Accidents are the biggest threat to you and your family for most your life. In fact, more than 14,000 people die as a result of accidents across the UK each year, while thousands more are maimed and millions are injured. Businesses are ruined. Families are devastated. Children grow up without parents, parents without children.
Yet despite the scale and severity of the problem, accidents are still too often discussed with a shrug of the shoulders. There is a pervasive belief amongst some people that accidents are somehow inevitable. That they can’t be stopped.
Imagine if we took the same attitude towards child abuse. Or cancer.
For almost 100 years, RoSPA has been quietly working behind the scenes to change both legislation and attitudes surrounding accidents. From the compulsory wearing of seatbelts and the campaign to stop drink driving, to the Cycling Proficiency Test and to the more recent ban on handheld mobile phones behind the wheel, RoSPA has been instrumental in shaping our society for the better, preventing millions of deaths and serious injuries along the way.
As a registered charity, we are committed to continuing this legacy of change. Through our varied activities – campaigning, carrying out research, influencing legislation, informing and educating, auditing and providing expert consultancy to businesses – we have maintained our position as the leading advocates for the wellbeing of families everywhere, helping to put an end to unnecessary suffering at work, on the road, in the home, and at leisure as we strive to achieve our mission: To save lives and reduce injuries.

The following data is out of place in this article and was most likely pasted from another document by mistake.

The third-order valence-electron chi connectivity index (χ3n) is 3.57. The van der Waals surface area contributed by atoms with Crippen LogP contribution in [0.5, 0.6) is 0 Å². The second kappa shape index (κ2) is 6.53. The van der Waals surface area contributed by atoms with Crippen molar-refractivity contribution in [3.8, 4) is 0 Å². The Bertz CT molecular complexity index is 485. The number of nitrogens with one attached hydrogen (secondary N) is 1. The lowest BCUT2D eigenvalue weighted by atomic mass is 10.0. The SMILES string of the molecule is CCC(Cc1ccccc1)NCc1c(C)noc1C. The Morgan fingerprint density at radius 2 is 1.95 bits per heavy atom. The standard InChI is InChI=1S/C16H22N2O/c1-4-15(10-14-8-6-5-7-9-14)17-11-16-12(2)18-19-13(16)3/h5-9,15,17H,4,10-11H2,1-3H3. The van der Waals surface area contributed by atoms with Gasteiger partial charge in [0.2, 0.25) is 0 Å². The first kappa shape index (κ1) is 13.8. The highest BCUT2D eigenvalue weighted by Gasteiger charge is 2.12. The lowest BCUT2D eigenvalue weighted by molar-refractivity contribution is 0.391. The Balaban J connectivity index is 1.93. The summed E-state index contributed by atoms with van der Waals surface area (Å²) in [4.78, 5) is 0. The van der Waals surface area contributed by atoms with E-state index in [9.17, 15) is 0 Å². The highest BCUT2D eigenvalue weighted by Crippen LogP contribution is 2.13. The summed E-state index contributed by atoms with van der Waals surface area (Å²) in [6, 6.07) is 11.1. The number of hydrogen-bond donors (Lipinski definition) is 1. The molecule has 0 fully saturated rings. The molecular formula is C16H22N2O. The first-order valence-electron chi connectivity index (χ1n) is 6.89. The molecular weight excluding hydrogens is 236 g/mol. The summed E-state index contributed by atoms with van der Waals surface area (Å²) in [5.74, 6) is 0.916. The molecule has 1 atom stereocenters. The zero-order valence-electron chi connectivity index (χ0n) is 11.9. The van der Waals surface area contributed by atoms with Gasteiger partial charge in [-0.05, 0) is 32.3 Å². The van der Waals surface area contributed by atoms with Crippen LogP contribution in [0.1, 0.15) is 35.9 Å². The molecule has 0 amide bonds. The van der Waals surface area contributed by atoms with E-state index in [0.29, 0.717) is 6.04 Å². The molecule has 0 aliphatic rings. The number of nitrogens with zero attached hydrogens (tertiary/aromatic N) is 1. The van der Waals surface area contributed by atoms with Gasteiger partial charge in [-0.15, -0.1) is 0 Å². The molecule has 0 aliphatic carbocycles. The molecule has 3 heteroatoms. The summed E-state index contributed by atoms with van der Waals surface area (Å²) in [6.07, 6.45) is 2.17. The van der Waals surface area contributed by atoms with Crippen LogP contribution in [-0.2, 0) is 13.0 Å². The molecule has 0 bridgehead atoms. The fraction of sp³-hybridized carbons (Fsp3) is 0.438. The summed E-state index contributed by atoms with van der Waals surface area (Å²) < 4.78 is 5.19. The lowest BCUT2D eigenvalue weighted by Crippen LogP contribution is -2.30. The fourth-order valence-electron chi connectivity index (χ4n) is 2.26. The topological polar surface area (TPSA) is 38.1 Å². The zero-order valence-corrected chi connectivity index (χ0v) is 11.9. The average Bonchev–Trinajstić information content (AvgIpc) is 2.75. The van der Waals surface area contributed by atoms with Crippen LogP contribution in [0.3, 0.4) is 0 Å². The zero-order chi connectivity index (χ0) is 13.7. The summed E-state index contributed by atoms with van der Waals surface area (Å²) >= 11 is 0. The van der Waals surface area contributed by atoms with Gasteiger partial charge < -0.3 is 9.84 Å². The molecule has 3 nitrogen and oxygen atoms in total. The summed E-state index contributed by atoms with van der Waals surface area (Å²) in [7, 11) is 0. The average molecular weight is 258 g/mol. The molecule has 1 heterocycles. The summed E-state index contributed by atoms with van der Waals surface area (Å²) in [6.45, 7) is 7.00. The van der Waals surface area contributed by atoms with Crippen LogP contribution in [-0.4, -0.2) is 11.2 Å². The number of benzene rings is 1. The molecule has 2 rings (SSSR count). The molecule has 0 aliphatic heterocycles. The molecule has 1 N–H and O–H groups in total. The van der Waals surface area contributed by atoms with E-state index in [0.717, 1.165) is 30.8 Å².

While we know there is still much hard work to be done, we are confident that with your help and the support of our members, we will overcome the challenges ahead of us and build a global community where no family need suffer the anguish and heartache of an accident that didn’t need to happen
What does the acronym RoSPA stand for? What country are you based in?
It’s the Royal Society for the Prevention of Accidents and we’re based in the UK